As I now see it, there are two ways to fight cancer: build up or destroy. Western medicine's standard of care is to destroy. Well-meaning though it may be, the idea of chemicalizing myself, destroying everything, and hoping my health would come back, coupled with the instructions to give up my hormone therapy, was not appealing.
I decided to approach cancer by "building up." This took courage, because it is daunting to go against the course recommended by one's doctor. But because of the books I write and my understanding of the hormonal connection to health, I had a lot of information. I understood that hormonal balance is key to health and vitality. My decision to go against the standard of care was probably easier for me than it would be for other women not armed with the same information. I approached my cancer through balanced bioidentical hormone replacement and complemented this replacement with Iscador, an anthroposophic medicine whose function is to strengthen and build up the immune system so that disease cannot attack and invade.
I believe this was the best decision of my life. Aside from the discomfort of injecting myself with Iscador every other day for these five years, my health has never been better. I have not had so much as a cold during this time; upon my last checkup, my immune system was so high that my doctor was ecstatic. He said he had never seen an immune system this strong in any of his adult patients. That information was able to put all my fears to rest. How could a life-threatening illness get past an immune system this strong? Great. I had done it. I beat it. I did it my way, with my body almost intact.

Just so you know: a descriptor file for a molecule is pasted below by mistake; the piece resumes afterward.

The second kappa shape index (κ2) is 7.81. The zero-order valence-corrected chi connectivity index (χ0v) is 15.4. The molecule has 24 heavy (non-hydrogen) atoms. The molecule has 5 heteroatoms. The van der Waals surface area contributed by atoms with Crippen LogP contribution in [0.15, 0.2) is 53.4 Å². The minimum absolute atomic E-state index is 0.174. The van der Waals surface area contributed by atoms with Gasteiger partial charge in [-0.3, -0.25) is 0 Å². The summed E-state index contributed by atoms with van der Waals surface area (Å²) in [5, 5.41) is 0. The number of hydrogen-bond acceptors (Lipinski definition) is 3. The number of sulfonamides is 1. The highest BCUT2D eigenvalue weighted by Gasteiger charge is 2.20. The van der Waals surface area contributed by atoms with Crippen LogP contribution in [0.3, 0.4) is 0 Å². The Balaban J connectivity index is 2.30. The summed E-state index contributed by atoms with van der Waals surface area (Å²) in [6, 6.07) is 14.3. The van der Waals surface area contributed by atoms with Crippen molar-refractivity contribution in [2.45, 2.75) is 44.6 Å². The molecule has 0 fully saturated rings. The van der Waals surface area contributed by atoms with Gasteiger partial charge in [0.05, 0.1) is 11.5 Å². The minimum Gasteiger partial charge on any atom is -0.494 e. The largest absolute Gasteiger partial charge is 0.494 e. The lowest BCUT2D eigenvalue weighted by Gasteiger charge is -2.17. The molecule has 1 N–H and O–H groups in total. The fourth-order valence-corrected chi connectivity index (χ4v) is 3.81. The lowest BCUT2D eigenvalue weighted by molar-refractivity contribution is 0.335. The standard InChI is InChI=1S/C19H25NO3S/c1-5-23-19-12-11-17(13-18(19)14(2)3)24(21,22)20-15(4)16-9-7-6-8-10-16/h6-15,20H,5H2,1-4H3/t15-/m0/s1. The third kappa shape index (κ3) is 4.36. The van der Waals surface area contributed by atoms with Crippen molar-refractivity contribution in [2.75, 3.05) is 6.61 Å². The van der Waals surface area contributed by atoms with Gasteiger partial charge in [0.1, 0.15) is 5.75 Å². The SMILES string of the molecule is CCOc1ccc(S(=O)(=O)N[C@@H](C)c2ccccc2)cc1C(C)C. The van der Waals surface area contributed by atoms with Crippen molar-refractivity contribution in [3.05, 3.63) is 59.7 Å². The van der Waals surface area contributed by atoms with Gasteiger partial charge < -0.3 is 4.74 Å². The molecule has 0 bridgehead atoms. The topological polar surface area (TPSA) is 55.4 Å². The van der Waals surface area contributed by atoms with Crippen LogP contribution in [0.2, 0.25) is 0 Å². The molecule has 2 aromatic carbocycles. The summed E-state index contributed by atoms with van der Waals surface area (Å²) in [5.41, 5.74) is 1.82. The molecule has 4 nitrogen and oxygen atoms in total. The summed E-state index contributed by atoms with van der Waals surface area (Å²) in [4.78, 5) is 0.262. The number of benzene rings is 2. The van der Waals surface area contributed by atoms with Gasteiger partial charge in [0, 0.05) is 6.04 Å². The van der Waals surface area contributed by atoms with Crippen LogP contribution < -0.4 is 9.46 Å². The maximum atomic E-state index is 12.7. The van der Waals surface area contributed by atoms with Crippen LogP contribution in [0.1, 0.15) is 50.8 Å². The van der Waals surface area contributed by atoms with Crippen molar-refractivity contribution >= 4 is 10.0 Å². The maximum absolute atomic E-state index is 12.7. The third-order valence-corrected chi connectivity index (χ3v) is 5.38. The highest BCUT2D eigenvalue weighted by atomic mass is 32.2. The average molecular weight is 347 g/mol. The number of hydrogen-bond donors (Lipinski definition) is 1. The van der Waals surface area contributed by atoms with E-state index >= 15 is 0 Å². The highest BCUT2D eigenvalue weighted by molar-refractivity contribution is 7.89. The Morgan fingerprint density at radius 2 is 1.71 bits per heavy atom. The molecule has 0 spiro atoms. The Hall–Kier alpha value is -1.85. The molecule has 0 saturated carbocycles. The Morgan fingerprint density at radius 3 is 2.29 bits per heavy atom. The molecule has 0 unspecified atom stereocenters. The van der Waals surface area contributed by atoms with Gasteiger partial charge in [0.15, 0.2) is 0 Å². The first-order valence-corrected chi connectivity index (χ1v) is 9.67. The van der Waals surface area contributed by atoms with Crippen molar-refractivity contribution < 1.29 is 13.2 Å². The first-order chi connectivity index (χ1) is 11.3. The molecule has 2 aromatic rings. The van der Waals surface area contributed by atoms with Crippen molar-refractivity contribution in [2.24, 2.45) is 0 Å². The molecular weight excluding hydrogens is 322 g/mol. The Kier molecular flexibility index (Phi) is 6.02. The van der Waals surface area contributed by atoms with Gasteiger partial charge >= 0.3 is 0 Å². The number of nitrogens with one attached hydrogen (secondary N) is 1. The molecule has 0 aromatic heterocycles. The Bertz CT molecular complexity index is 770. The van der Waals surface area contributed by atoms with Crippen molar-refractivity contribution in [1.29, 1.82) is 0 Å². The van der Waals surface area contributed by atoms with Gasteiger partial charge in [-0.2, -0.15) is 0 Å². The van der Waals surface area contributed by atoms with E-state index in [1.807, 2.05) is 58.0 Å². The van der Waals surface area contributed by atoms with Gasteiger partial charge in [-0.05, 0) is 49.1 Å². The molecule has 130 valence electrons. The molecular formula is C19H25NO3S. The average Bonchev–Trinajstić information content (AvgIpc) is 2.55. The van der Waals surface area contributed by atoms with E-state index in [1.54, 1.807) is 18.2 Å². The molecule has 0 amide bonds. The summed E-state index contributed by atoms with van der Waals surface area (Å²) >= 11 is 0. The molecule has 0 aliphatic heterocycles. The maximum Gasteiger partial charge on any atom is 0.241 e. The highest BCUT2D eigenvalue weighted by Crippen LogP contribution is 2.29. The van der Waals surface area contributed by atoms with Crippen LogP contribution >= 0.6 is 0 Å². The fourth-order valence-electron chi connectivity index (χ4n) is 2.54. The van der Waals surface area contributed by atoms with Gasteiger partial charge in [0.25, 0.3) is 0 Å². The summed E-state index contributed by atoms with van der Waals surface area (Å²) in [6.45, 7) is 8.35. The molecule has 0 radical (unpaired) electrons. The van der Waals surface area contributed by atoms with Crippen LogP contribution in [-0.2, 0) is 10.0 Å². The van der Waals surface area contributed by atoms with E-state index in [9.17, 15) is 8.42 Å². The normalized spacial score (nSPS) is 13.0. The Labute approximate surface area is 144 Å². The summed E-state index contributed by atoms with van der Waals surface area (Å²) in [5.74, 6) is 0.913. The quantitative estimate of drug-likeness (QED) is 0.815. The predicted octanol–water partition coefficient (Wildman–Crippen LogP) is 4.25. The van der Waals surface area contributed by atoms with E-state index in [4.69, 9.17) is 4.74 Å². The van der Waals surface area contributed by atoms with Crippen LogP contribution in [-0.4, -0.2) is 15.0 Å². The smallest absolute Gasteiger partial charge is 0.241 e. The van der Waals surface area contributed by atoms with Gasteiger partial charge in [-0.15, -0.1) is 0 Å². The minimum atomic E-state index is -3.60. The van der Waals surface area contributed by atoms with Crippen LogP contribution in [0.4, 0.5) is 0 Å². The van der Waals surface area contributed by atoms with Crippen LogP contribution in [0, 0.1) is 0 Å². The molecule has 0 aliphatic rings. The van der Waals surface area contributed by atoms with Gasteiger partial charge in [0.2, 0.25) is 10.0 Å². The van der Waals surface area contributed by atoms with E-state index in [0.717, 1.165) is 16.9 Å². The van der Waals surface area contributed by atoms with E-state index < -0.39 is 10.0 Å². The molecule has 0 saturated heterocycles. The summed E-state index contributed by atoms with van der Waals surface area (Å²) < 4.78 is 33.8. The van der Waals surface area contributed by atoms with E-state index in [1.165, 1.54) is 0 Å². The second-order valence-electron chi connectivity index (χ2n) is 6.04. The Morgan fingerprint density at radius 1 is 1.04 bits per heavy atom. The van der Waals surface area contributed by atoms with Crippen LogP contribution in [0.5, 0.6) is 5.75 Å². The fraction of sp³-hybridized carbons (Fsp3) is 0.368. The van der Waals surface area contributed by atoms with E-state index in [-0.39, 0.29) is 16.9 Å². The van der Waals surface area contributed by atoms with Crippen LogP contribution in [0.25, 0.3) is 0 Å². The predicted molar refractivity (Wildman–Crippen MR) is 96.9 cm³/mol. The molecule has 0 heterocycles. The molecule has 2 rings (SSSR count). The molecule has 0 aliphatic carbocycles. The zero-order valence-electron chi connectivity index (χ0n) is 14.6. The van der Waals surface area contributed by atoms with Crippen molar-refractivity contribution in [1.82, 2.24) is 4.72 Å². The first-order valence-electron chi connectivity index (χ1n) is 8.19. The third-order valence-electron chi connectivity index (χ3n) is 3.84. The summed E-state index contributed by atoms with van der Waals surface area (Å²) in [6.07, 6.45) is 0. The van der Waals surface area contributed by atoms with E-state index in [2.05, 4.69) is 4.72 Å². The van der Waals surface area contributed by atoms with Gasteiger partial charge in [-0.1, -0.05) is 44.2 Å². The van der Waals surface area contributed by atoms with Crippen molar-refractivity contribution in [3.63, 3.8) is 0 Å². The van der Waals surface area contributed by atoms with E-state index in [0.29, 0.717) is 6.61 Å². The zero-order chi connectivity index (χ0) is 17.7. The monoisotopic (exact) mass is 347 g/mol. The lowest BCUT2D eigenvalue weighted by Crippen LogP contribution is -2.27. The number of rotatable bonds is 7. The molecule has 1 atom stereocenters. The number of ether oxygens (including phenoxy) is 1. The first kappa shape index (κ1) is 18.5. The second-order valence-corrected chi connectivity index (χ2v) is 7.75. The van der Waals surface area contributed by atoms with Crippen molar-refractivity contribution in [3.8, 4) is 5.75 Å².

So you can imagine my surprise (five years and one month after my initial diagnosis) when my gynecologist told me that I had a pre-precancerous condition (not cancer, not even precancer) growing in my uterus and that in order to prevent possible severe problems down the road, I would need to have my uterus removed.
Why was the sleeping giant trying to rear its ugly head again? Luckily we caught this before it became cancer, yet it was serious enough to force the removal of an organ. I do not take the removal of any body part lightly. What was wrong? I have thought about this a lot. As a teenage mother, I was given my first major chemical, a shot to dry up my milk, and was encouraged to feed my baby Similac formula. In chapter 5 I will discuss at length the protective aspects of breast-feeding and prolactin production. Second, at age eighteen I was put on the early high-dose birth control pills and stayed on them for twenty-two years. Unknowingly, like so many women of my generation, these chemicals put me into a false menopause. All those years of chemicalization were dangerous to my health. Add to this scenario stress and environmental assault and a brutal childhood and you have a recipe for disaster.